US corporate bond e-trading platforms set for consolidation

Research has suggested that despite a surge in trading volumes, mergers and acquisitions among platform providers is likely over the next 18 months.

Electronic trading platforms for corporate bonds face consolidation in the US despite a surge in trading volumes executed in 2018, new research suggests.

A report from Greenwich Associates has said that electronic trading levels increased to 26% of the total US corporate bond trading volumes in the third quarter last year, up from just 19% in the first quarter.  

Despite the growth, to a large extent trading in the US has normalised with bond trading platform provider MarketAxess and a few other large providers holding the majority of electronic trading volumes, the research said.

Kevin McPartland, head of research and market structure and technology at Greenwich Associates, and author of the report, explained that “the boom in new corporate bond trading platforms is over”.

The report stated that although it seems there is room in the market for competitors, new entrants face challenges across investment grade, high yield, block trades, micro-lots, dealers, asset managers and principal trading firms. Furthermore, the complexity introduced by the need to integrate with numerous liquidity and data sources remains an issue for the majority of market participants.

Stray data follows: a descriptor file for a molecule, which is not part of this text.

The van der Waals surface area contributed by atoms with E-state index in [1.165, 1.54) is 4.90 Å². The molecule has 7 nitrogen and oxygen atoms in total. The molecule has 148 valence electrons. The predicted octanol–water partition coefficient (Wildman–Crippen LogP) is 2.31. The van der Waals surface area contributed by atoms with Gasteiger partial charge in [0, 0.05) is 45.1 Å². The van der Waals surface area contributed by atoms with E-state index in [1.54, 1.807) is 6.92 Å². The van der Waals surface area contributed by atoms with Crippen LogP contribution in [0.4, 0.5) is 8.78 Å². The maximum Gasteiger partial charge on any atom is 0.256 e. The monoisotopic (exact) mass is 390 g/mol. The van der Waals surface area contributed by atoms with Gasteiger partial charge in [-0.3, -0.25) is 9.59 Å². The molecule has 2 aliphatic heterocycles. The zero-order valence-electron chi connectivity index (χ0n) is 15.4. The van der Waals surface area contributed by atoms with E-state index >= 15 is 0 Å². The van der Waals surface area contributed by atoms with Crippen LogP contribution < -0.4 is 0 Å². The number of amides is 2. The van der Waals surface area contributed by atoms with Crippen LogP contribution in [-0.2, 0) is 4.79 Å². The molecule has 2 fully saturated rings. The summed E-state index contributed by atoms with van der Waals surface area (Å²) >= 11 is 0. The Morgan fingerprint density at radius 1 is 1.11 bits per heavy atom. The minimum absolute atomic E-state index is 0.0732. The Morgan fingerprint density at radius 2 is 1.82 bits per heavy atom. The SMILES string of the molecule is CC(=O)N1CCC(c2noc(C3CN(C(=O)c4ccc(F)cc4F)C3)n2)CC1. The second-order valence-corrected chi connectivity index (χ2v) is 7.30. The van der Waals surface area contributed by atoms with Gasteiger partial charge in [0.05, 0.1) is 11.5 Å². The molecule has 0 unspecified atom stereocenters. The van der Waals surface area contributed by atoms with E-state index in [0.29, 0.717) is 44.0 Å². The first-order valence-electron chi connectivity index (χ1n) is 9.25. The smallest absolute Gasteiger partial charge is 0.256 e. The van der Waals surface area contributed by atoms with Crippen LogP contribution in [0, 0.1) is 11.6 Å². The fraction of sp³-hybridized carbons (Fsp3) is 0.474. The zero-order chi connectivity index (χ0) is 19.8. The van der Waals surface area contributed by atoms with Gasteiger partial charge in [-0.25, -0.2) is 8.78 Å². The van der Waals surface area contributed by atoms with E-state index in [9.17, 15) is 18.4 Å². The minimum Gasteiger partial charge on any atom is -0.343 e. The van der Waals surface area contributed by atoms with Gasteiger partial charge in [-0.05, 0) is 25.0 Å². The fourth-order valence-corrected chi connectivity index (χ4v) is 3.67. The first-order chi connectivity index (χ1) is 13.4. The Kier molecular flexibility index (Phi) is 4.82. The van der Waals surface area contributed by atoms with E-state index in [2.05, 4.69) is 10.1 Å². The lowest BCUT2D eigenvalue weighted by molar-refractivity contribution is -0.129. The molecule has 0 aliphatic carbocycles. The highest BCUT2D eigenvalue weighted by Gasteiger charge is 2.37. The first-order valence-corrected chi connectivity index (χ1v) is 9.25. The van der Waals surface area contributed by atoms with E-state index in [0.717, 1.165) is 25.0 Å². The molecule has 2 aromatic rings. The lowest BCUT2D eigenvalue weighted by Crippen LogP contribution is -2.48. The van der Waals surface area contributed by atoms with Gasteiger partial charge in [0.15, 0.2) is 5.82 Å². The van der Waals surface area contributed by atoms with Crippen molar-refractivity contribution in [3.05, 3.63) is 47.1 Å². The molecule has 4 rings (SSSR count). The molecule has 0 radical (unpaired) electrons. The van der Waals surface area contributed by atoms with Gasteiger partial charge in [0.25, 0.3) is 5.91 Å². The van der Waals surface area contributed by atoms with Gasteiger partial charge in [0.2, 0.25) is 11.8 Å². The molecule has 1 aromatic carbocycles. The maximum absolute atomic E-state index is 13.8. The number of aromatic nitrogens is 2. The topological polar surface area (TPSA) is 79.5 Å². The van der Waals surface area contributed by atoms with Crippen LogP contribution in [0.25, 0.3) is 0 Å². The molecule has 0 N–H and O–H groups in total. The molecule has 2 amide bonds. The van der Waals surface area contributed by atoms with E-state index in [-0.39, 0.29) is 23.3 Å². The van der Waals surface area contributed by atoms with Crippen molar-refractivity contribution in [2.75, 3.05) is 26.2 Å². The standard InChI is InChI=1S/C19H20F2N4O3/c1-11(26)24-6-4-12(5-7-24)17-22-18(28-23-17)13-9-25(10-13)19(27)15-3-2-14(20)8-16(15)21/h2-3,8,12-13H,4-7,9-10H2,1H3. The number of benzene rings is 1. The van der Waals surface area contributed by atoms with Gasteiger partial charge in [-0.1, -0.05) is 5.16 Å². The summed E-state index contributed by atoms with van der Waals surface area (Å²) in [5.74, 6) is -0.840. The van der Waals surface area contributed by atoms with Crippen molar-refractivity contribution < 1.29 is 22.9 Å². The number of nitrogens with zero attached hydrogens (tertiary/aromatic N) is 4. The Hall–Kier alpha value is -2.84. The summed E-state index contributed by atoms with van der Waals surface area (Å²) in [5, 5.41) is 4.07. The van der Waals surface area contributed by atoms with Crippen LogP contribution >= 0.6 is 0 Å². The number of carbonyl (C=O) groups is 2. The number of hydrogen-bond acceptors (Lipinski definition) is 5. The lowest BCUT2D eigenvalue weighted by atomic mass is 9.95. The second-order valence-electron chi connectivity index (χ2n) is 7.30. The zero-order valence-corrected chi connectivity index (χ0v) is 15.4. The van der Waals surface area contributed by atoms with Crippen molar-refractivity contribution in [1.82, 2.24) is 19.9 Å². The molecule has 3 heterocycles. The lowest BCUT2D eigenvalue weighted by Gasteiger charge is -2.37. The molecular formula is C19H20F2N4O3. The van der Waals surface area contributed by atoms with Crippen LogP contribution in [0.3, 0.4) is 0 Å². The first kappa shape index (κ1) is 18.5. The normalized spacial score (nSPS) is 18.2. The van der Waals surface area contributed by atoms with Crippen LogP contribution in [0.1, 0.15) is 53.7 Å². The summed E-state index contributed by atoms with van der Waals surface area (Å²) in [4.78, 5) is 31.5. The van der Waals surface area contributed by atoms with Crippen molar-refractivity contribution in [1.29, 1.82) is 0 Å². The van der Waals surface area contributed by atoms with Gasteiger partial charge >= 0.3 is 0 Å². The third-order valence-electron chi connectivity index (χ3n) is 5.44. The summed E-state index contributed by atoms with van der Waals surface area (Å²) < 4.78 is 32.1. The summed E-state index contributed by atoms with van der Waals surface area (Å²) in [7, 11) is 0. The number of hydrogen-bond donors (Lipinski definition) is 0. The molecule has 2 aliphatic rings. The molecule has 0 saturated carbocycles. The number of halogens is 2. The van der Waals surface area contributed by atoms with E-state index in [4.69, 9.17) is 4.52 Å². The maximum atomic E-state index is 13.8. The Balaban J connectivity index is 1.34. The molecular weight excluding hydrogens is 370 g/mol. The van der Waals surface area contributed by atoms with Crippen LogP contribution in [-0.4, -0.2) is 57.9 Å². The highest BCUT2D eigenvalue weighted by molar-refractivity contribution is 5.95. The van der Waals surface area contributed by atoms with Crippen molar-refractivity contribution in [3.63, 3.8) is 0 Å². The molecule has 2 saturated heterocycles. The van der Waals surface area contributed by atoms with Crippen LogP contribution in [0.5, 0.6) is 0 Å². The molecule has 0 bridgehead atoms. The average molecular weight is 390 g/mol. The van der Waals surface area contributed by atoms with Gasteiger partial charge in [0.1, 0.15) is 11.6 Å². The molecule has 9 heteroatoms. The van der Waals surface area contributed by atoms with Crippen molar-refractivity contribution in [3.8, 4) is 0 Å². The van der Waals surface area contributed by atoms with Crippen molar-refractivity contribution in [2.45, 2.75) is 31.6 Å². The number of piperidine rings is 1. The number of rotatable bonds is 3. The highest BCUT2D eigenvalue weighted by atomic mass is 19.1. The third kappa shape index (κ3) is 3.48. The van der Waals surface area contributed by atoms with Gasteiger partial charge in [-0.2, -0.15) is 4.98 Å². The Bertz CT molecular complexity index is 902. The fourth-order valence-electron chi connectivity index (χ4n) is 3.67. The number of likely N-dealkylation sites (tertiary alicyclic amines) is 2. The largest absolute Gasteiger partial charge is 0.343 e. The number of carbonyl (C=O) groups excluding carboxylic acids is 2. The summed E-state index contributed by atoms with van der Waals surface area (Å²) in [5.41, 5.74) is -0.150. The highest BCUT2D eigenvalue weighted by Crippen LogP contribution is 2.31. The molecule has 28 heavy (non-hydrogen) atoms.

McPartland added that “all of this points to more mergers and acquisitions among the platforms over the next 18 months”.

Greenwich Associates also found that non-bulge bracket dealers are gaining corporate bond market share. Institutional investors currently send 56% of their bond trades to the top five dealers, spreading out their trading volume by sending more flow to middle-market and regional dealers which have picked up market share from bulge-bracket dealers that have refocused businesses based on return on interest. As a result, non-bulge bracket dealers now account for 25% of client trading, up from just 14% in 2013.

“Institutional corporate bond investors have voted with their feet, utilising those tools that work best within the current market structure,” McPartland concluded.